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Having access to the complex valued OCT image information enables numerical wavefront manipulation. As outlined in 2, we employ the split aperture method to determine the wavefront error and correct for it by numerical phase conjugation. Figure 6(a) shows the holographic SLO image from the photoreceptor layer with present defocus and higher order aberrations. In the corresponding filtered OCT en-face image barely any photoreceptor structures are recognized (Fig. 6(b)). After digital adaptive optics using 5x5 sub-apertures resulting in 24 calculated Zernike values, the contrast and visibility of photoreceptors can be recovered (Fig. 6(c)). This becomes also evident from the visibility of Yellot’s rings in the respective Fourier planes (Fig. 6(d), 6(e), and 6(f)). In Fig. 6(d) the shifted interference terms are visible due to the off-axis reference arm configuration. The used correction phase map is displayed aside Fig. 6(c), together with the corresponding Zernike coefficients. As can be seen the major aberrations are defocus and astigmatism, with a RMS value for the correction phase of 0.36 µm. Note that this is 6 times higher than the Maréchal criterion for diffraction limited performance.

 figure: Fig. 6

Fig. 6 (a), shows an aberrated image of the photoreceptor acquired 7° from the fovea, (a) is the original en-face image average over 5 frames (b) the OCT en-face image over the same frames and (c) the corrected images after DAO. (d, e, f) show the respective Fourier planes with Yellot’s rings well visible in (f). On the right side is the correction phase map and the corresponding Zernike coefficient plot of the phase map. The white scale bar indicates 200 µm.

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The difference between confocal and coherence gating becomes even better visible in the following results. In Fig. 7, the focus is set close to the photoreceptor layer. DAO allows then bringing the nerve fiber structure originally outside the confocal range again into focus. Figure 7(a) is the original SLO image where hardly any details from the nerve fiber layer are visible. In Fig. 7(b) the OCT en-face image is shown with the coherence gate set to the nerve fiber layer but outside the confocal range. In Fig. 7(c) the DAO image of the never fibers is displayed, retrieving the fiber structure, similar to nerve fibers shown by Barry et al. [42].

 figure: Fig. 7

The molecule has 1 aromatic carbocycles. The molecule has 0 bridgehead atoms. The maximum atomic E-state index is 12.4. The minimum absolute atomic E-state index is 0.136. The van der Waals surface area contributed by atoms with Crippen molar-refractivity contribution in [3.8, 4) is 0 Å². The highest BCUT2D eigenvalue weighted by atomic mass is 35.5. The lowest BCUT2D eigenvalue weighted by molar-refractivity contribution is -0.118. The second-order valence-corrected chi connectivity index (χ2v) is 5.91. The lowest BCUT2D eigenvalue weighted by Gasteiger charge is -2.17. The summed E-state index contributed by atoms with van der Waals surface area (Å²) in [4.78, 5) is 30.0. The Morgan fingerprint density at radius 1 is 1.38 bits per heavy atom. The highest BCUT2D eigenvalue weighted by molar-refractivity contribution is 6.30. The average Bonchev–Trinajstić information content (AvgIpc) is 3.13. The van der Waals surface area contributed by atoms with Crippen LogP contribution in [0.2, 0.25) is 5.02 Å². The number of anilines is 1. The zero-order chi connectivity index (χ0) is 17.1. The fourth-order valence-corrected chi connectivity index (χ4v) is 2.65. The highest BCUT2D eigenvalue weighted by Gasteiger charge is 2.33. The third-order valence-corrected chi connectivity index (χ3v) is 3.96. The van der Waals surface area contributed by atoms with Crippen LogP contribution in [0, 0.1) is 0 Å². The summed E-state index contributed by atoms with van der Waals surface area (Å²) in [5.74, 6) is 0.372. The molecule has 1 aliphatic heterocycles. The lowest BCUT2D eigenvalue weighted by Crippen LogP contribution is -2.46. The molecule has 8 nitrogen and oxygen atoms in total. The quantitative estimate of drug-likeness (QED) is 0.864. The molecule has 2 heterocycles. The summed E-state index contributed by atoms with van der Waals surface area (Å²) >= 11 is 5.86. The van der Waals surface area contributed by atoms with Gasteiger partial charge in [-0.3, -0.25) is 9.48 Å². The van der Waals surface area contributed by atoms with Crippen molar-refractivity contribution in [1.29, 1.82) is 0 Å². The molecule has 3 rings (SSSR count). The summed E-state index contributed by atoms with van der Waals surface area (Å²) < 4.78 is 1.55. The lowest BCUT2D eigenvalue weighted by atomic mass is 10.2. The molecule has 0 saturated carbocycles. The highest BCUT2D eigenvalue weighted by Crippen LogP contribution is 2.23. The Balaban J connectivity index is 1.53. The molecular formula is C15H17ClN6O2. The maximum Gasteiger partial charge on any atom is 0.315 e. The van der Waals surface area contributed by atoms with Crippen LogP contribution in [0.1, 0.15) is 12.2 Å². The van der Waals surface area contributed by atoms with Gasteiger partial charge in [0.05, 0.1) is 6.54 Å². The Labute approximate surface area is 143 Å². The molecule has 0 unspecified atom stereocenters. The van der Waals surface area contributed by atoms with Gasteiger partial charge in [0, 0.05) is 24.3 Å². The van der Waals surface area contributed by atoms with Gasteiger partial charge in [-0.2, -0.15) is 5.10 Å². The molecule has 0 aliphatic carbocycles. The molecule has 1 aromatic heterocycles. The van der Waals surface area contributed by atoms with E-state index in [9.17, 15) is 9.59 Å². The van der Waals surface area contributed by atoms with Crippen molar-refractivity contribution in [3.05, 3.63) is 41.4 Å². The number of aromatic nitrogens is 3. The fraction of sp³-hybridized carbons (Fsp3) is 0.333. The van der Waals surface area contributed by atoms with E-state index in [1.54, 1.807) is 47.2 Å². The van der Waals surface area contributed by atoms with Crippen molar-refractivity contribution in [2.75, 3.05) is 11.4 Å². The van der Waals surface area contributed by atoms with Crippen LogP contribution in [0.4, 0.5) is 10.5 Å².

Fig. 7 (a) the original image shows that the focus was set at the photoreceptor layer, (b) is the OCT en-face image with the coherence gate at the nerve fiber layer. (c) is the refocused image of the nerve fiber layer. The white scale bar indicates 200 µm.

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All images in the section above were acquired with 10 kHz line rate. In order to test the system for high speed, the frame rate of the sensor was set to 100 kHz line rate. The high speed allows for en-face image rates of 100 Hz. Figure 8(a) shows an average of 20 SLO frames at the photoreceptor layer, with (b) the corresponding en-face OCT image averaged over the same number of frames. Figure 8(c) shows the nerve fiber layer and (d) the corresponding en-face OCT image. Visualization 1 shows even with 100 Hz en-face rate axial motion brings different depth structures into the small axial coherence gate. Still the high frame rate enables to select retrospectively frames taken at the same axial position. Averaging over those frames enhances the contrast and image SNR. Figure 8(e) and 8(f) are OCT en-face images from a sequence of 100 measurements. Each image is obtained by averaging over 20 en-face frames after retrospective selection. The visualization displays the pulsatile axial motion due to the heart beat. Furthermore the fast frame rate allows to determine the blood flow direction (red arrows in Fig. 8(e)), as the erythrocyte movement can be seen (see Visualization 1).

 figure: Fig. 8

Fig. 8 Acquisition with 100 kHz line rate and 100 Hz frame rate, (a, c) being the original images and (b, d) the OCT en-face images, either focused on the photoreceptor layer (b) or the nerve fiber layer (d). (e, f) are OCT en-face images extracted from a time series (Visualization 1). The white scale bar indicates 200 µm.

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3.3 Line field en-face Doppler OCT

Having the complex data of the structures of interest acquired at fast line rates, enables for en-face DOCT flow calculations within retinal blood vessels. This is in fact hard to realize with full field configurations due to the in general lower frame rates of 2D sensors [32]. In case of 10 kHz line rate the maximum axial velocity that can be unambiguously determined is ± 1.6 mm/s with n = 1.34. In a first step we determined the phase noise of the system. With Δφnoise = 0.042 rad as measured from a glass surface reflex we obtain a minimal detectable axial velocity of vmin = 56 µm/s. Figure 9 shows the differential phase shift due to blood movement along the axial dimension. Figure 9(a) is the OCT intensity image; in (b) the OCT image is overlaid with a color-coded axial velocity direction image of the Doppler flow, with red being positive flow and green negative flow velocity with respect to the detection direction. The direction map shows well the axial tortuosity of the vessel. Bulk phase correction is performed before calculating the difference phase as described in section 2. Figure 9(c) is the averaged phase difference over 20 frames. Figure 9(d) shows the OCT intensity image of micro capillaries; Fig. 9(e) is again the DOCT image with color coded velocity direction (red positive and green negative Doppler phase shift) to show the axial vessel tortuosity. Figure 9(f) is the quantitative color DOCT map, showing velocity values according to the color bars to the right. Note, that due to the low phase noise axial velocities within micro capillaries, which are around 10 µm in diameter are quantifiable in vivo.